Released from the Fold
Shmaltz Brewing Company sets up shop of its own
Shmaltz Brewing Company, long a contract brewer, has finally settled down. The new brewery and tasting room in upstate New York’s Clifton Park will open its doors to the thirsty public on the seventh of July.
In the ever-expanding world of micro-brewing, this move is a harbinger of change. See, contract brewing is an easy way for brewers to test the proverbial brewing waters. It’s safe and has low overhead. However, now everyone and their mother has their favorite beer that you’ve never heard of. It looks to me like the market for small-scale breweries isn’t so small anymore.
This is how contract brewing works: a brewer with a micro-brewing mentality and a budget to match can contract out his or her concept, recipe, and brand and let another more established facility do the legwork. The investment in property and equipment is the main stumbling block that keeps brewers from starting breweries and small breweries from expanding. Contract brewing lowers overhead cost, and now, what with the massive popularity of micro-brewed beers, contract brewing is on the rise. However, once a contracted beer gets on a good run, the original brewer can take the concept back and start a bonafied micro-brewery. And Shmaltz Brewing Company is doing just that. Middleman? Eliminated.
Jeremy Cowan founded Shmaltz in San Francisco seventeen years ago. As a contract brewery, it conceives of the brainchild but a brewery actually, you know, carries it to term. They’ve long contract brewed HE’BREW—The Chosen Beer and Coney Island Craft Lagers. These beers rank high on the drinkability scale and Jeremy intends for their flavor to stay the same as they settle down at their new home. Alongside these stalwarts, Shmaltz will continue brewing their seasonal varieties and will also venture into new collaborations. You can also expect some special releases coming out of the new brewery.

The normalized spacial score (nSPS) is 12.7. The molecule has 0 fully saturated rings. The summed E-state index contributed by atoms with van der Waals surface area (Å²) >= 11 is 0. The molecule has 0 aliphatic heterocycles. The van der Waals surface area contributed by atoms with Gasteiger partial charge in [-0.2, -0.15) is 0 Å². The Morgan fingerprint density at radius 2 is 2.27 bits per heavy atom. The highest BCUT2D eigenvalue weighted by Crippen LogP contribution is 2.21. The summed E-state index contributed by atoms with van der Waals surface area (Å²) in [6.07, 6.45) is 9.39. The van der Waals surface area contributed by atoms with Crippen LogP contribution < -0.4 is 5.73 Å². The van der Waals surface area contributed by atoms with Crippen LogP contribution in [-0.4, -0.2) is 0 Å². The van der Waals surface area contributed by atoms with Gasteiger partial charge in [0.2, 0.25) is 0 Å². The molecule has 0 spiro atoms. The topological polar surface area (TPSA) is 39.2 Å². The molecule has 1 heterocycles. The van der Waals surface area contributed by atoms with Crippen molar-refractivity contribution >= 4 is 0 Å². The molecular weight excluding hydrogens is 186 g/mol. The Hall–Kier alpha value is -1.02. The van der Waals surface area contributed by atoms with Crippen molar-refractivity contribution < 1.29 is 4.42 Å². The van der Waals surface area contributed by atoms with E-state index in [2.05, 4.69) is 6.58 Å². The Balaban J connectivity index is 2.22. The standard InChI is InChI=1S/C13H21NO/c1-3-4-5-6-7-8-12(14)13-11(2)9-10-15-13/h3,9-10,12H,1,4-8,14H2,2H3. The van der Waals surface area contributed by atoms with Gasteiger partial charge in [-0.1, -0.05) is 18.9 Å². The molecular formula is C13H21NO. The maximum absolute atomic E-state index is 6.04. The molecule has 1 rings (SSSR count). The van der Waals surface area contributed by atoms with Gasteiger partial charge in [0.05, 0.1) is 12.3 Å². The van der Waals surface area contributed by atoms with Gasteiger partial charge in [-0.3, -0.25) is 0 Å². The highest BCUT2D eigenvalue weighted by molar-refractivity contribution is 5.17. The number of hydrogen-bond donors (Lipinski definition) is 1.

Speaking with Jeremy just weeks before the grand opening, he sounded a little like an expectant father. With property comes regional specificity and Jeremy’s previously bi-coastal endeavors are decidedly settling down on the East Coast.
“While it’s been fun playing with the tension between East Coast and West Coast beer, I want to get beyond regional stereotypes. Our new IPA, HOP Manna, isn’t about the knock-your-socks of San Diego stuff. It’s about being a beer you want to drink. It’s not regional, it’s just creative.” Regional or no, Shmaltz’ new taproom will feature local and seasonal bar snacks in keeping with the not-so-outsourced locovore ethos of the region. They’re also looking to add some new brews to the roster and maybe, drum roll please, spirits.
While HE’BREW and Coney Island are already market mainstays, Jeremy filled me in on another project that’s still very much in its experimental stages. He and a team over at the San Francisco Bay Area’s St. George’s distillery in Alameda are playing around with turning beer into spirits. Usually, a barley mash is distilled to make whiskey and fermented to make beer. Since Jeremy’s a brewer at heart, he’s convinced the folk at St. George’s to hear him out: they’re distilling his Tribulation winter beer into whiskey. Pretty innovative.
Well, add finesse to that because the same beer is being aged in three different barrels: Hudson valley baby bourbon, Buffalo trace bourbon, and Pappy van winkle bourbon. Jeremy hinted that if this test run proves successful, a distillery may soon stand next to his new beer mecca. Almost more importantly, however, is that after two years of aging, the first small batch of limited-release bottles will be available in time for Hanukkah this year.
Shmaltz. It’s Yiddish for rendered fat. But wouldn’t you rather crack open a bottle of beer?